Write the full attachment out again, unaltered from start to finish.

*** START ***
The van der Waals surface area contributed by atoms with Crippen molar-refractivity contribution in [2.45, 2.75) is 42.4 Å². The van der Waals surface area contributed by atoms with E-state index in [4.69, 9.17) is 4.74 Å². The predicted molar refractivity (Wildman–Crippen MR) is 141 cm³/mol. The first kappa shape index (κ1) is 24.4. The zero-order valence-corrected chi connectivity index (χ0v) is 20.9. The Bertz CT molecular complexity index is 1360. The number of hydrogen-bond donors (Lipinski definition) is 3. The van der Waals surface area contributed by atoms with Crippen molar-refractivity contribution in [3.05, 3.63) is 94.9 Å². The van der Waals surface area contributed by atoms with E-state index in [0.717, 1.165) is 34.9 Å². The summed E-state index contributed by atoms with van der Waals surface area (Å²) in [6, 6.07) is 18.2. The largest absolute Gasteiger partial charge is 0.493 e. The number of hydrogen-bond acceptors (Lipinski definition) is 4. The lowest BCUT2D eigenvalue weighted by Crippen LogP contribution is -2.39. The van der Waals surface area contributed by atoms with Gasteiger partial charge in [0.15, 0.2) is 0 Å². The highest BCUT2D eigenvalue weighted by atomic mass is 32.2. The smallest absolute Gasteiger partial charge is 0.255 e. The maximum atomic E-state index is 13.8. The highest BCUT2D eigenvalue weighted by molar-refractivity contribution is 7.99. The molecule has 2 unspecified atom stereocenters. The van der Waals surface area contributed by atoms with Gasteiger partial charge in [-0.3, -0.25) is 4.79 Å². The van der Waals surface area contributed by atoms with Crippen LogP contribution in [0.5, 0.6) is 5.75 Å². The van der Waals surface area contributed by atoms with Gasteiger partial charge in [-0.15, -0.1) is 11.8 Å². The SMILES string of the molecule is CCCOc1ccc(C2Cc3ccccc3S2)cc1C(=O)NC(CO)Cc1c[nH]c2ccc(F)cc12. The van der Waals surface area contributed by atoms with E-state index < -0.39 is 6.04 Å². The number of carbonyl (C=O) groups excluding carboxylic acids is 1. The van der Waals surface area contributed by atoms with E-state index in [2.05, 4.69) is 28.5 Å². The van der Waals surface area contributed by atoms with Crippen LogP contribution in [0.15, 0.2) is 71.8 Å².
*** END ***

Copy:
The van der Waals surface area contributed by atoms with Crippen molar-refractivity contribution in [2.45, 2.75) is 42.4 Å². The van der Waals surface area contributed by atoms with E-state index in [4.69, 9.17) is 4.74 Å². The predicted molar refractivity (Wildman–Crippen MR) is 141 cm³/mol. The first kappa shape index (κ1) is 24.4. The zero-order valence-corrected chi connectivity index (χ0v) is 20.9. The Bertz CT molecular complexity index is 1360. The number of hydrogen-bond donors (Lipinski definition) is 3. The van der Waals surface area contributed by atoms with Crippen molar-refractivity contribution in [3.05, 3.63) is 94.9 Å². The van der Waals surface area contributed by atoms with E-state index in [0.717, 1.165) is 34.9 Å². The summed E-state index contributed by atoms with van der Waals surface area (Å²) in [6, 6.07) is 18.2. The largest absolute Gasteiger partial charge is 0.493 e. The number of hydrogen-bond acceptors (Lipinski definition) is 4. The lowest BCUT2D eigenvalue weighted by Crippen LogP contribution is -2.39. The van der Waals surface area contributed by atoms with Gasteiger partial charge in [0.15, 0.2) is 0 Å². The highest BCUT2D eigenvalue weighted by atomic mass is 32.2. The smallest absolute Gasteiger partial charge is 0.255 e. The maximum atomic E-state index is 13.8. The highest BCUT2D eigenvalue weighted by molar-refractivity contribution is 7.99. The molecule has 2 unspecified atom stereocenters. The van der Waals surface area contributed by atoms with Gasteiger partial charge in [-0.3, -0.25) is 4.79 Å². The van der Waals surface area contributed by atoms with Crippen LogP contribution in [0.5, 0.6) is 5.75 Å². The van der Waals surface area contributed by atoms with Gasteiger partial charge in [-0.15, -0.1) is 11.8 Å². The SMILES string of the molecule is CCCOc1ccc(C2Cc3ccccc3S2)cc1C(=O)NC(CO)Cc1c[nH]c2ccc(F)cc12. The van der Waals surface area contributed by atoms with E-state index < -0.39 is 6.04 Å². The number of carbonyl (C=O) groups excluding carboxylic acids is 1. The van der Waals surface area contributed by atoms with E-state index in [2.05, 4.69) is 28.5 Å². The van der Waals surface area contributed by atoms with Crippen LogP contribution in [0.15, 0.2) is 71.8 Å².